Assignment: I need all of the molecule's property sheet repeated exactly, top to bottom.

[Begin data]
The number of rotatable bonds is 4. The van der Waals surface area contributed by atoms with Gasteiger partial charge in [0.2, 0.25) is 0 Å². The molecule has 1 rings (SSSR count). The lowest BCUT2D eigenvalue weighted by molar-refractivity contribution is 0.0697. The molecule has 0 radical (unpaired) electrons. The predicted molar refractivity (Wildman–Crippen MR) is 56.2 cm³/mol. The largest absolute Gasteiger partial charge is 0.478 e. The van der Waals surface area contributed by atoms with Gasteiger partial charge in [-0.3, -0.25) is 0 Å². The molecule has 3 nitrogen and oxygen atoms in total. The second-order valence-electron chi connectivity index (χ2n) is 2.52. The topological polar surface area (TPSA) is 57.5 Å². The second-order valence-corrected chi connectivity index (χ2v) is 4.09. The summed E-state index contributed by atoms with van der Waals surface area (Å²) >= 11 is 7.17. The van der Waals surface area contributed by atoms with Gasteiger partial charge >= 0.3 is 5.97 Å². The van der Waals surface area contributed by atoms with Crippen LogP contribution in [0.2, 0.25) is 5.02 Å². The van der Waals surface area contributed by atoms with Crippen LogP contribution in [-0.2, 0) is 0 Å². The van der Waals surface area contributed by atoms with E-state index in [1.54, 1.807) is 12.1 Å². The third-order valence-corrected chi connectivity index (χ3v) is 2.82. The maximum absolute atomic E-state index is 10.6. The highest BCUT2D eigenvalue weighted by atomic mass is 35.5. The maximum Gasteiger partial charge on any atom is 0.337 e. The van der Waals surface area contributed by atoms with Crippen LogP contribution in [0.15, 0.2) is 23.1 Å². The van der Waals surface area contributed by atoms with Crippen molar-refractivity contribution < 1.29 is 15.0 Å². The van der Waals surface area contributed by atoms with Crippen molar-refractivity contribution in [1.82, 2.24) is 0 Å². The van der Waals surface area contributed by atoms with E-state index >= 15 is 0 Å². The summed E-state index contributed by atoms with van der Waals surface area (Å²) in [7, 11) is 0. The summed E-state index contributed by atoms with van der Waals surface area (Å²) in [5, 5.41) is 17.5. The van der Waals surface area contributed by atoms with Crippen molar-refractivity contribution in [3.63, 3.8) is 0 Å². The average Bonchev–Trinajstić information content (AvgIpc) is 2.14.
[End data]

The number of rotatable bonds is 4. The van der Waals surface area contributed by atoms with Gasteiger partial charge in [0.2, 0.25) is 0 Å². The molecule has 1 rings (SSSR count). The lowest BCUT2D eigenvalue weighted by molar-refractivity contribution is 0.0697. The molecule has 0 radical (unpaired) electrons. The predicted molar refractivity (Wildman–Crippen MR) is 56.2 cm³/mol. The largest absolute Gasteiger partial charge is 0.478 e. The van der Waals surface area contributed by atoms with Gasteiger partial charge in [-0.3, -0.25) is 0 Å². The molecule has 3 nitrogen and oxygen atoms in total. The second-order valence-electron chi connectivity index (χ2n) is 2.52. The topological polar surface area (TPSA) is 57.5 Å². The second-order valence-corrected chi connectivity index (χ2v) is 4.09. The summed E-state index contributed by atoms with van der Waals surface area (Å²) >= 11 is 7.17. The van der Waals surface area contributed by atoms with Gasteiger partial charge >= 0.3 is 5.97 Å². The van der Waals surface area contributed by atoms with Crippen LogP contribution in [0.2, 0.25) is 5.02 Å². The van der Waals surface area contributed by atoms with Crippen LogP contribution in [-0.2, 0) is 0 Å². The van der Waals surface area contributed by atoms with E-state index in [1.54, 1.807) is 12.1 Å². The third-order valence-corrected chi connectivity index (χ3v) is 2.82. The maximum absolute atomic E-state index is 10.6. The highest BCUT2D eigenvalue weighted by atomic mass is 35.5. The maximum Gasteiger partial charge on any atom is 0.337 e. The van der Waals surface area contributed by atoms with Crippen LogP contribution in [0.15, 0.2) is 23.1 Å². The van der Waals surface area contributed by atoms with Crippen molar-refractivity contribution < 1.29 is 15.0 Å². The van der Waals surface area contributed by atoms with Crippen molar-refractivity contribution in [1.82, 2.24) is 0 Å². The van der Waals surface area contributed by atoms with E-state index >= 15 is 0 Å². The summed E-state index contributed by atoms with van der Waals surface area (Å²) in [7, 11) is 0. The summed E-state index contributed by atoms with van der Waals surface area (Å²) in [5, 5.41) is 17.5. The van der Waals surface area contributed by atoms with Crippen molar-refractivity contribution in [3.63, 3.8) is 0 Å². The average Bonchev–Trinajstić information content (AvgIpc) is 2.14.